The Gaian Bottleneck (or why Earth is special)

Planet Earth with sun in universe or space, Globe and galaxy in

In 1950, Enrico Fermi reputedly exclaimed to his colleagues at Los Alamos National Laboratory, “Well, where are they?”

He was talking about alien civilizations. If there’s nothing special about Earth, and there are millions of similar rocky planets in our galaxy then surely carbon-based life would have arisen many times, given rise to intelligent civilizations that by now would have colonized the galaxy. Why haven’t we heard from them? Today the question is even more pressing given the thousands of extra-solar planets that are being discovered, many of them rocky worlds not that different from our Earth, some in the Goldilocks Zone where you’d expect life to develop. Is the Galaxy teeming with life, or is our Earth somehow unique in its 4 billion long history of biodiversity?

A recent study by Aditya Chopra and Charles Lineweaver of the Australian National University in Canberra argues that while many planets may give rise to life in their early stages, in only a small fraction does life continue to develop for billions of years. Mars and Venus probably both once had life. In the case of Venus, the oceans boiled away into space driven by a runaway greenhouse effect, while Mars lost its water and became a frozen desert. In both cases, a biosphere never developed to the point where it could regulate the temperature of the planet by countering the greenhouse effect, or develop biochemical processes that enabled the planet to retain its liquid oceans.

The idea that the Earth’s biosphere acts as a regulator to maintain conditions favourable for the existence of life, despite the sun growing hotter, was developed by James Lovelock and Lyn Margulis and named the Gaia theory.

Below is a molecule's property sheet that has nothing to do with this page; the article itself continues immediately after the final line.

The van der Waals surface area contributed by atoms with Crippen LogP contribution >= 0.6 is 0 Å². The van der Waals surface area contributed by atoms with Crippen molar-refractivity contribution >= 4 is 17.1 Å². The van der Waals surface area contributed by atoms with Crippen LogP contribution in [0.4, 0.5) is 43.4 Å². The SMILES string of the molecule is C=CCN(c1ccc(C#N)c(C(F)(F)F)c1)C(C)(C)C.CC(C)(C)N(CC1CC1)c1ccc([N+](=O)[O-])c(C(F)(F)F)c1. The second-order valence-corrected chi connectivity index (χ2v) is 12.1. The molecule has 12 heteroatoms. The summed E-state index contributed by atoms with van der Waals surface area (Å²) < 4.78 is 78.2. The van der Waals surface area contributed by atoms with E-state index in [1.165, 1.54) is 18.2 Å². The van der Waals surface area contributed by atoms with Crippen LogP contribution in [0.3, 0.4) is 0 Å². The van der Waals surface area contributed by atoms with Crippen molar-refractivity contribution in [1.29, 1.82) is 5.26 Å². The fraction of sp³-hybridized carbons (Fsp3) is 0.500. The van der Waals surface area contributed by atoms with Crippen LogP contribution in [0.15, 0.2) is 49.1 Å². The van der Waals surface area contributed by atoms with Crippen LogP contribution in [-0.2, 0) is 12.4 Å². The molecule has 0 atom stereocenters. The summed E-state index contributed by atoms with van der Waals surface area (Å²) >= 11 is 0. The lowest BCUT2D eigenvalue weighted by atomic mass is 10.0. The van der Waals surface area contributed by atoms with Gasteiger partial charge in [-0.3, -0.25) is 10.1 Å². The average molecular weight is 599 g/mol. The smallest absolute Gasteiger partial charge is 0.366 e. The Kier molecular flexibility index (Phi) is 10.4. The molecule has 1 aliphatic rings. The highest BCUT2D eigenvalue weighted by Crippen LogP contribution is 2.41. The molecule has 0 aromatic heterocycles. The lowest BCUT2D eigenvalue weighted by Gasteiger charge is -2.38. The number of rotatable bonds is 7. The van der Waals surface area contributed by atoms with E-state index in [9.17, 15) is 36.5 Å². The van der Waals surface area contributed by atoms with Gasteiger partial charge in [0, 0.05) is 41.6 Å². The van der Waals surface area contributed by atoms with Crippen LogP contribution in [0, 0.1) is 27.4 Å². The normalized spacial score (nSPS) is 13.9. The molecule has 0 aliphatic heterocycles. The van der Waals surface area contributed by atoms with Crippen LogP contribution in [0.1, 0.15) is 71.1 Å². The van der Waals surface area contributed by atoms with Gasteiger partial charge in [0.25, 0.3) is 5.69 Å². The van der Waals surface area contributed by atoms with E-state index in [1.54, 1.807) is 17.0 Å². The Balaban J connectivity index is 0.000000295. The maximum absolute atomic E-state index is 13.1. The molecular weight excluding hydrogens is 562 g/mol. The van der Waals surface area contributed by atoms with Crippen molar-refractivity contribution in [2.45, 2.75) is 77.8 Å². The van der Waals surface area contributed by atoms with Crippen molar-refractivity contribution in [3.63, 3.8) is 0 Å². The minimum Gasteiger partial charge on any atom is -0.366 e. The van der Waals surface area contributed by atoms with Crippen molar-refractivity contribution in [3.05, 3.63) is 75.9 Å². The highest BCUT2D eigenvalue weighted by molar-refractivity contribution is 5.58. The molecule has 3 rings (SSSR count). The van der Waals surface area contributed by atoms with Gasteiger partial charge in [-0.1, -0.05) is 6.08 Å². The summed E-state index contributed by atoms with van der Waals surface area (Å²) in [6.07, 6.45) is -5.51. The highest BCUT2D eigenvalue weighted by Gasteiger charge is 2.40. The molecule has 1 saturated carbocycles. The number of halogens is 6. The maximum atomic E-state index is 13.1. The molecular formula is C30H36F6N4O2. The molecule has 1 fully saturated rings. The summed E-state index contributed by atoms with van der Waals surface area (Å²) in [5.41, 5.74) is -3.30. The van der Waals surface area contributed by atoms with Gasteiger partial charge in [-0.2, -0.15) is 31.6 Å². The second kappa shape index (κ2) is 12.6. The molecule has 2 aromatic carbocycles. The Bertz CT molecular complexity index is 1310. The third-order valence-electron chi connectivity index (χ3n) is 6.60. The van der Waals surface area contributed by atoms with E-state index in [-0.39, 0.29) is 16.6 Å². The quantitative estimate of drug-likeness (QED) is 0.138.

Chopra and Lineweaver argue further that unless a Gaia-type situation arises where biological systems provide a negative feedback to control a runaway greenhouse effect, life emerges early in a planet’s life, oceans are formed, but that the oceans eventually boil away and the life forms become extinct. This is the fate of the vast majority of rocky/moist planets.

The Gaian Bottleneck theory also predicts that at present Mars and Venus are devoid of life forms. Also, that the sign of a thriving biosphere on a planet that is a few billions years old is the presence of liquid water. If we run across a planet that has no sign of liquid water, it probably has no active biosphere either. In the absence of aquatic life forms to reconstitute the water, water vapour is dissociated by the sun’s ultraviolet radiation causing the oceans to evaporate. In the case of the Earth, without the presence of life the oceans would have boiled away within 1-2 billion years.

So, the Earth has survived the Gaian Bottleneck which is why we are here. Chopra and Lineweaver suggest that a Gaian regulation of a planet’s atmosphere, oceans and temperature may be very rare. That would make the Earth a very special, perhaps unique place.